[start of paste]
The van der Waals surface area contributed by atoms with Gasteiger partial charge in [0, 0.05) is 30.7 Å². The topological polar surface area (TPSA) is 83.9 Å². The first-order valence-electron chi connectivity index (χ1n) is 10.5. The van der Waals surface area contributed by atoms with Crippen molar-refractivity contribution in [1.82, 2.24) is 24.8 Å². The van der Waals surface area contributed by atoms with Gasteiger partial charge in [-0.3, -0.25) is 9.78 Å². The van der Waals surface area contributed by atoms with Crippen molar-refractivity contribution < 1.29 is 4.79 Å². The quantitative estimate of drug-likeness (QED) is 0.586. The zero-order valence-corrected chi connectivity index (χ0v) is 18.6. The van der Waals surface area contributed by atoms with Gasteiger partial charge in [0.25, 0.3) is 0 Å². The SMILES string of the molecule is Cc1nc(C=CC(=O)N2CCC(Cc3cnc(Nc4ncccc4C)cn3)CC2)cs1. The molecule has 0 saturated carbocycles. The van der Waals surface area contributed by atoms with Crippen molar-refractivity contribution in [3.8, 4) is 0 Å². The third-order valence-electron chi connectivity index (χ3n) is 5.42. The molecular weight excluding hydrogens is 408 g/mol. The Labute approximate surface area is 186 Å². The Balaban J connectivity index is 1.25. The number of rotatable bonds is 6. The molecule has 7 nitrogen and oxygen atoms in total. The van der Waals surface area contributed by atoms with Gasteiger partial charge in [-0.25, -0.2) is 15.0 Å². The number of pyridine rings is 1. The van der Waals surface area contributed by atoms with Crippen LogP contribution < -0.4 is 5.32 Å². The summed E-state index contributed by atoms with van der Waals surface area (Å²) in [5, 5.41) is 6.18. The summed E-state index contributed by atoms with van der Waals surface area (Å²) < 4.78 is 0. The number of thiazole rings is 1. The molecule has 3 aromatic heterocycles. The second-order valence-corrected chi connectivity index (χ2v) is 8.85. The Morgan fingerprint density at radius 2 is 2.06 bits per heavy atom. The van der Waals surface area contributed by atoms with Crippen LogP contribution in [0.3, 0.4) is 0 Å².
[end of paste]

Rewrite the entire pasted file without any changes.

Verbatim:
The van der Waals surface area contributed by atoms with Gasteiger partial charge in [0, 0.05) is 30.7 Å². The topological polar surface area (TPSA) is 83.9 Å². The first-order valence-electron chi connectivity index (χ1n) is 10.5. The van der Waals surface area contributed by atoms with Crippen molar-refractivity contribution in [1.82, 2.24) is 24.8 Å². The van der Waals surface area contributed by atoms with Gasteiger partial charge in [-0.3, -0.25) is 9.78 Å². The van der Waals surface area contributed by atoms with Crippen molar-refractivity contribution < 1.29 is 4.79 Å². The quantitative estimate of drug-likeness (QED) is 0.586. The zero-order valence-corrected chi connectivity index (χ0v) is 18.6. The van der Waals surface area contributed by atoms with Gasteiger partial charge in [0.25, 0.3) is 0 Å². The SMILES string of the molecule is Cc1nc(C=CC(=O)N2CCC(Cc3cnc(Nc4ncccc4C)cn3)CC2)cs1. The molecule has 0 saturated carbocycles. The van der Waals surface area contributed by atoms with Crippen molar-refractivity contribution in [3.8, 4) is 0 Å². The third-order valence-electron chi connectivity index (χ3n) is 5.42. The molecular weight excluding hydrogens is 408 g/mol. The Labute approximate surface area is 186 Å². The Balaban J connectivity index is 1.25. The number of rotatable bonds is 6. The molecule has 7 nitrogen and oxygen atoms in total. The van der Waals surface area contributed by atoms with Gasteiger partial charge in [-0.25, -0.2) is 15.0 Å². The number of pyridine rings is 1. The van der Waals surface area contributed by atoms with Crippen LogP contribution < -0.4 is 5.32 Å². The summed E-state index contributed by atoms with van der Waals surface area (Å²) in [5, 5.41) is 6.18. The summed E-state index contributed by atoms with van der Waals surface area (Å²) < 4.78 is 0. The number of thiazole rings is 1. The molecule has 3 aromatic heterocycles. The second-order valence-corrected chi connectivity index (χ2v) is 8.85. The Morgan fingerprint density at radius 2 is 2.06 bits per heavy atom. The van der Waals surface area contributed by atoms with Crippen LogP contribution in [0.3, 0.4) is 0 Å².